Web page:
Configuring the STM32F4-Discovery for audio

What made the STM32F4-Discovery board so attractive for me was the fact that it comes with a nice on-board Audio-DAC with integrated amplifier, the Cirrus Logic CS43L22. However, getting the combination of STM32F4 and CS43L22 to produce any sound is anything but trivial for someone just starting out with ARM microcontroller development (like me). After having spend quite a few hours in the last week making it happen, and I finally did, I thought it might be worthwhile writing it down here in case others want to follow along.

This tutorial assumes that you set up your development environment already, and have at least managed to get an LED to blink. If not, there are several tutorials on the web that should be able to show you how to do this. This tutorial will make heavy use of the “Standard Peripheral Library” that ST provides for it’s microcontrollers. It is integrated into the IDE I am using (CooCox CoIDE), and I found it incredibly useful, especially in combination with the documentation that comes with in in form of a .chm (compiled HTML help file).

A little big of background

The way chips like the CS43L22 typically work is that they have one port for the digital audio signal, and one port for control signals. Both of these ports are essentially serial interfaces, the audio portion a fairly standard I2S interface, the control port a standard I2C interface. Looking at the schematic for the STM32F4-Discovery, the I2S lines connect to pins of the SPI3 peripheral, and the I2C lines to pins of the I2C1 peripheral. Therefore we’ll need to configure both of these peripherals. In addition to these two peripherals, the different GPIO peripherals for the various pins need to be configured. Lastly, or maybe firstly(!), all of these peripherals need to receive the proper clock inputs, otherwise they won’t function at all. Once everything is set up on the STM32F4 side, the CS43L22 also needs a bit of initializing via the control port.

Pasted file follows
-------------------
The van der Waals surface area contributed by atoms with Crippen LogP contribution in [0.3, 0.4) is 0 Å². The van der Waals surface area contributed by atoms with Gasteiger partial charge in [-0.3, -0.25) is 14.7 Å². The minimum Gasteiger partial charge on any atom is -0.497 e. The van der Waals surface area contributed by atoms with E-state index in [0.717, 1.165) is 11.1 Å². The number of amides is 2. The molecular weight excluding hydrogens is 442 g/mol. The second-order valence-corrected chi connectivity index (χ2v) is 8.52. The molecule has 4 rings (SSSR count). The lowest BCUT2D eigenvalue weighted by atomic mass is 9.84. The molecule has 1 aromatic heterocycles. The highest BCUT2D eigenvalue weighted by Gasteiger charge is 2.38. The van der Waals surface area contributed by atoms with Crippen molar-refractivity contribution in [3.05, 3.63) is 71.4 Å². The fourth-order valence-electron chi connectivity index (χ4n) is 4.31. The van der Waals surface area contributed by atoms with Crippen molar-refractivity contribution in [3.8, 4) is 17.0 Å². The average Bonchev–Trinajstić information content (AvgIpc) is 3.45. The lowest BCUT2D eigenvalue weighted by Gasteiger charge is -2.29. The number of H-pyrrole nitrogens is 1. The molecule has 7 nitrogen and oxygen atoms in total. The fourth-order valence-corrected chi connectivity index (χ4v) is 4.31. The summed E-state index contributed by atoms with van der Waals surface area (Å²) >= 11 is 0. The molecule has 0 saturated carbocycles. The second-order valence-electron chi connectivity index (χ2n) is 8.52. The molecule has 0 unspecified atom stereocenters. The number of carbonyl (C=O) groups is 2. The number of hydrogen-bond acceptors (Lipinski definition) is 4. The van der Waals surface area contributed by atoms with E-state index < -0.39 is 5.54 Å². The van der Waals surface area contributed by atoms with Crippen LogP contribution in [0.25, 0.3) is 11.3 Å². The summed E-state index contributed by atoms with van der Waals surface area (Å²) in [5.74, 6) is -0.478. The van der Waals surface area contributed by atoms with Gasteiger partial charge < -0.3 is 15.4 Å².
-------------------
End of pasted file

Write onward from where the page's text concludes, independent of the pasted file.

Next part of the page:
Let’s get started with the clocks

As mentioned, the different peripherals on the STM32F4 that are involved in getting data to and from the CS43L22 will need to be configured and clocked. Let’s first enable the clocks. The GPIO peripherals that we need to configure are GPIOA (I2S_WS signal), GPIOB (I2C_SDA & I2C_SCL), GPIOC (I2S_MCK, I2S_SCK, I2S_SD) and GPIOD (Reset pin on CS43L22). Configuring and enabling clocks is done via the “Reset and Clock Control” (RCC) registers, which is best done via the standard peripheral library: #include “stm32f4xx_rcc.h”.   To enable the clock signal for these GPIO peripherals, a single command is required: